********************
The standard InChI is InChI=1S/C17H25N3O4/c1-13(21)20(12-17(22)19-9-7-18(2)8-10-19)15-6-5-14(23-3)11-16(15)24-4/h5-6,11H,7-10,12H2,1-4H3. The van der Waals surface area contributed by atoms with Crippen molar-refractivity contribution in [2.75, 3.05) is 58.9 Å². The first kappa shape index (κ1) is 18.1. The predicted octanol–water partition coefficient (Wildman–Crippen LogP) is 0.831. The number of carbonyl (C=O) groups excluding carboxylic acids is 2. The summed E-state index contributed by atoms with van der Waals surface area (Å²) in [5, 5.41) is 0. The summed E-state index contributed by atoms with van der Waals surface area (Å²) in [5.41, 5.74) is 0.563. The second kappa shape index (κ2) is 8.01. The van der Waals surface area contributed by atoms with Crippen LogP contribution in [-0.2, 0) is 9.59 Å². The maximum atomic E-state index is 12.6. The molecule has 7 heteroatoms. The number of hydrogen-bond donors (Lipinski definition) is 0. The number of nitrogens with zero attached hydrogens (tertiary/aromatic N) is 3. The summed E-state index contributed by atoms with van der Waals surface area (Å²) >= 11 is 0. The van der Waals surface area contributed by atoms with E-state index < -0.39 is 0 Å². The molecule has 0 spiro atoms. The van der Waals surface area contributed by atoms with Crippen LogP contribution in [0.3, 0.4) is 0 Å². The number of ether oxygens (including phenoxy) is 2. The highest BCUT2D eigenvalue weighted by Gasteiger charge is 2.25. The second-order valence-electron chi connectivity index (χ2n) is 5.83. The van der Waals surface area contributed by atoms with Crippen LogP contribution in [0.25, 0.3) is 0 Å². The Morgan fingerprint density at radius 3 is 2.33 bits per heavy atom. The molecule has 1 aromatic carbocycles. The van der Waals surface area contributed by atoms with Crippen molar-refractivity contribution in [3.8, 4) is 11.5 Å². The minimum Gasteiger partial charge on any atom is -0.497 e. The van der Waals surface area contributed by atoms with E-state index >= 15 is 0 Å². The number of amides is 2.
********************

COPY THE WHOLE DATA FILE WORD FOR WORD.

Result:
The standard InChI is InChI=1S/C17H25N3O4/c1-13(21)20(12-17(22)19-9-7-18(2)8-10-19)15-6-5-14(23-3)11-16(15)24-4/h5-6,11H,7-10,12H2,1-4H3. The van der Waals surface area contributed by atoms with Crippen molar-refractivity contribution in [2.75, 3.05) is 58.9 Å². The first kappa shape index (κ1) is 18.1. The predicted octanol–water partition coefficient (Wildman–Crippen LogP) is 0.831. The number of carbonyl (C=O) groups excluding carboxylic acids is 2. The summed E-state index contributed by atoms with van der Waals surface area (Å²) in [5, 5.41) is 0. The summed E-state index contributed by atoms with van der Waals surface area (Å²) in [5.41, 5.74) is 0.563. The second kappa shape index (κ2) is 8.01. The van der Waals surface area contributed by atoms with Crippen LogP contribution in [-0.2, 0) is 9.59 Å². The maximum atomic E-state index is 12.6. The molecule has 7 heteroatoms. The number of hydrogen-bond donors (Lipinski definition) is 0. The number of nitrogens with zero attached hydrogens (tertiary/aromatic N) is 3. The summed E-state index contributed by atoms with van der Waals surface area (Å²) >= 11 is 0. The van der Waals surface area contributed by atoms with E-state index < -0.39 is 0 Å². The molecule has 0 spiro atoms. The van der Waals surface area contributed by atoms with Crippen LogP contribution in [0.3, 0.4) is 0 Å². The number of ether oxygens (including phenoxy) is 2. The highest BCUT2D eigenvalue weighted by Gasteiger charge is 2.25. The second-order valence-electron chi connectivity index (χ2n) is 5.83. The van der Waals surface area contributed by atoms with Crippen LogP contribution in [0.25, 0.3) is 0 Å². The Morgan fingerprint density at radius 3 is 2.33 bits per heavy atom. The molecule has 1 aromatic carbocycles. The van der Waals surface area contributed by atoms with Crippen molar-refractivity contribution in [3.8, 4) is 11.5 Å². The minimum Gasteiger partial charge on any atom is -0.497 e. The van der Waals surface area contributed by atoms with E-state index >= 15 is 0 Å². The number of amides is 2.